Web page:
How We Pray: “Self-Reflection Brought Me to My Faith.”
Wicca: Part four of a semester-long series about student spirituality
On Sundays, they gather in Marsh Chapel for communal worship. Several times a day, they pray facing Mecca in a room at the George Sherman Union. On Fridays and Saturdays, they meet in Hillel House on Bay State Road, and when the seasons change, they celebrate on the lawn behind Marsh Plaza. They are the hundreds of students involved in spiritual life at Boston University, the former Methodist seminary that is now home to 29 religious groups that include students of all races, nationalities, and beliefs.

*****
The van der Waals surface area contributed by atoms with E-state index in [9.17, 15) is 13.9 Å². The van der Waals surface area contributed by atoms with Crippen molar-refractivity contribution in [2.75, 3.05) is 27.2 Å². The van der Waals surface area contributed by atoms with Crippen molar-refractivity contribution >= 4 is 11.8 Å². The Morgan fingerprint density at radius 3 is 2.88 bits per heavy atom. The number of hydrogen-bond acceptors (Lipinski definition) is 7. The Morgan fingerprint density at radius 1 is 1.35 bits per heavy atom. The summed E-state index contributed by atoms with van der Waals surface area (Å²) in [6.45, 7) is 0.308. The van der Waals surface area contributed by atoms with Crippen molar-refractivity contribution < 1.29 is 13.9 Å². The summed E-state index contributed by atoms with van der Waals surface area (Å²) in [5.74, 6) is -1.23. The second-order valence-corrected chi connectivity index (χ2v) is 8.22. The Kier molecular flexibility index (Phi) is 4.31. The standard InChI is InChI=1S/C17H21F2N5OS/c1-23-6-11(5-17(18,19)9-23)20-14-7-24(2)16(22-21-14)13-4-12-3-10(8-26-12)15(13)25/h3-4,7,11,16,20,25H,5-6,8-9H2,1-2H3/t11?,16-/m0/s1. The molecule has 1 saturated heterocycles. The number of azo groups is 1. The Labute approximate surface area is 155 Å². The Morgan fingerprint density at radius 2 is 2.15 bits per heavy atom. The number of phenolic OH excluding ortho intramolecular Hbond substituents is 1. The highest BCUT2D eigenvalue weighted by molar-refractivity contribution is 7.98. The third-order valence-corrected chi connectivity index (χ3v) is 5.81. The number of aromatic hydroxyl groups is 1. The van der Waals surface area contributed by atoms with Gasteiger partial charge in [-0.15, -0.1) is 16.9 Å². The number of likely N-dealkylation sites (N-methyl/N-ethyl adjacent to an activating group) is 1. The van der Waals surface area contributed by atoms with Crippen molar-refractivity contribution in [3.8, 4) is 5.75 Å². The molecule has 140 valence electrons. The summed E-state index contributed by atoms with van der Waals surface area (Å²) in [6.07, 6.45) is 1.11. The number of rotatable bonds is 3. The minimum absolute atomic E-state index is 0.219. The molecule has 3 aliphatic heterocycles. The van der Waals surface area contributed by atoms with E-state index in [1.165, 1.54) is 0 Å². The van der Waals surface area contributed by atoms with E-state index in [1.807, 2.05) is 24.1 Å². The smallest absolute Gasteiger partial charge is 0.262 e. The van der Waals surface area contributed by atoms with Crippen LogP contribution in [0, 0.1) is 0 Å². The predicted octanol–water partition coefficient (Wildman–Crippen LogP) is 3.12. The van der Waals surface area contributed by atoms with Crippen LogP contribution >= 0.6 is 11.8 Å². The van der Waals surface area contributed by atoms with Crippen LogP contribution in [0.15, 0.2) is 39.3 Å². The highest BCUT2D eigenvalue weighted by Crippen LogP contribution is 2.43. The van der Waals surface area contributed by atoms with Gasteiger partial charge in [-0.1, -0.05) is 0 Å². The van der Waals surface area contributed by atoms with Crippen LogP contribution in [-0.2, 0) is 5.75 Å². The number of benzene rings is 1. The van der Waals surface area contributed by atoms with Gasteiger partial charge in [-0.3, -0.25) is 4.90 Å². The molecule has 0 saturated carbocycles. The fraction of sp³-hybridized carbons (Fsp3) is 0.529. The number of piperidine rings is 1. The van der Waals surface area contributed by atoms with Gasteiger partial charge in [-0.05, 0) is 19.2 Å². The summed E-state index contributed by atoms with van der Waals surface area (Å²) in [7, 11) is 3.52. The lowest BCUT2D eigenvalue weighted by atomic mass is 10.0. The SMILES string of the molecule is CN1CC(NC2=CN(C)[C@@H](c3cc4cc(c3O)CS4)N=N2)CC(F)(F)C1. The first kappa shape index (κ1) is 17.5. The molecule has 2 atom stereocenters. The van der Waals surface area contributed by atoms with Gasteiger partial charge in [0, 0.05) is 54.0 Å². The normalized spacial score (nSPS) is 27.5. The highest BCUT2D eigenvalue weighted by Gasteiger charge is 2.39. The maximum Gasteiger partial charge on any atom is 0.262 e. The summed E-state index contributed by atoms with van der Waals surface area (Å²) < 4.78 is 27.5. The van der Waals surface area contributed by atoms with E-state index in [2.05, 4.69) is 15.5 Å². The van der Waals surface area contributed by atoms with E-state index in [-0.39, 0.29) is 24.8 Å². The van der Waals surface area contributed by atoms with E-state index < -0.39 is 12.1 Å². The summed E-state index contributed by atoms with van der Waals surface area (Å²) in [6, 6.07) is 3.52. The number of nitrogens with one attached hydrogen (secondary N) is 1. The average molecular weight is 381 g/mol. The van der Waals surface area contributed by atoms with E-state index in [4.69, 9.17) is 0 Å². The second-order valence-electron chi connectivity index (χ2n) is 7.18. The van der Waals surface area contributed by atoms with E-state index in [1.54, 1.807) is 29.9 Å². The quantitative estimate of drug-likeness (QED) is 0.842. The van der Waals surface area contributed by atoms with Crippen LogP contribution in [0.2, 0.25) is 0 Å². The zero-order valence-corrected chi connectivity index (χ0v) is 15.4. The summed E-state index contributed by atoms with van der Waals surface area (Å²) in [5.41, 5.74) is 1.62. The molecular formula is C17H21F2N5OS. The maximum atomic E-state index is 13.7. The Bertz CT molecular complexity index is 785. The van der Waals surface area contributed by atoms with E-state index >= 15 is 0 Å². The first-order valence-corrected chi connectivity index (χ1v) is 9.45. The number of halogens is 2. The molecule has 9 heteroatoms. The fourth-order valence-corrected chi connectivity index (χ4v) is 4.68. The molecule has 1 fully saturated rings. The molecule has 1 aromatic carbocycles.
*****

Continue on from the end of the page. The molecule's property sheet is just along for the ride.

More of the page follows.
This semester, BU Today is talking to students about how and why prayer is a part of their daily lives on campus. The members of Nemeton, the University’s Wiccan alliance, hold weekly discussion groups on Mondays at 7 p.m. in Room 425 of the College of Arts and Sciences, 725 Commonwealth Ave. Their rituals are held in Robinson Chapel, in the basement of Marsh Chapel. The group celebrates the sabbats, or eight major festivals commemorating the changing seasons, with open circles, and holds open circles for some new and full moons. The next major sabbat is Samhain, marking the end of the harvest season, on October 31.
In the slide show above, Amber Dame (SED’09), a copresident and member of Nemeton’s executive board, discusses how her group’s rituals represent a way to show gratitude.
Click here to see part one of the series, “Judaism: ‘Something Clicked, and Something Changed.’” Click here to see part two, “Islam: ‘Faith Is What Connects Me to My Creator.’” Click here to see part three, “Catholicism: ‘I Want My Life to Be a Prayer.’”